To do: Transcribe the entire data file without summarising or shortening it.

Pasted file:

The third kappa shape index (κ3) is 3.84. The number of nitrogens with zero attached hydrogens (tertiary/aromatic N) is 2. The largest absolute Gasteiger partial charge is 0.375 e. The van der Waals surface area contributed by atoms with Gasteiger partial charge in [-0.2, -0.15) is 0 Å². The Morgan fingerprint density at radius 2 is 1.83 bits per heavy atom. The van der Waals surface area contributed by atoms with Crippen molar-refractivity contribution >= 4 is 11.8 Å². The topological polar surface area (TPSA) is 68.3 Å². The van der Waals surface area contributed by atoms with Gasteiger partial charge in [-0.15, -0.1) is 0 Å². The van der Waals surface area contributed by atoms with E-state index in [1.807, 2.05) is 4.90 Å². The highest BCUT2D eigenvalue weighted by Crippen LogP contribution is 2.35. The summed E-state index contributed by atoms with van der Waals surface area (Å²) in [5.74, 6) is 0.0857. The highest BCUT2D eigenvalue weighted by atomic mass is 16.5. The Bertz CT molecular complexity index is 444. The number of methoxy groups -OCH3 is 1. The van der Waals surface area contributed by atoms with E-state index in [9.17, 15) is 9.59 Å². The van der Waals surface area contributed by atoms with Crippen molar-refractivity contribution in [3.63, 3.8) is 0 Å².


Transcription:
The third kappa shape index (κ3) is 3.84. The number of nitrogens with zero attached hydrogens (tertiary/aromatic N) is 2. The largest absolute Gasteiger partial charge is 0.375 e. The van der Waals surface area contributed by atoms with Gasteiger partial charge in [-0.2, -0.15) is 0 Å². The Morgan fingerprint density at radius 2 is 1.83 bits per heavy atom. The van der Waals surface area contributed by atoms with Crippen molar-refractivity contribution >= 4 is 11.8 Å². The topological polar surface area (TPSA) is 68.3 Å². The van der Waals surface area contributed by atoms with Gasteiger partial charge in [-0.15, -0.1) is 0 Å². The van der Waals surface area contributed by atoms with E-state index in [1.807, 2.05) is 4.90 Å². The highest BCUT2D eigenvalue weighted by Crippen LogP contribution is 2.35. The summed E-state index contributed by atoms with van der Waals surface area (Å²) in [5.74, 6) is 0.0857. The highest BCUT2D eigenvalue weighted by atomic mass is 16.5. The Bertz CT molecular complexity index is 444. The number of methoxy groups -OCH3 is 1. The van der Waals surface area contributed by atoms with E-state index in [9.17, 15) is 9.59 Å². The van der Waals surface area contributed by atoms with Crippen molar-refractivity contribution in [3.63, 3.8) is 0 Å².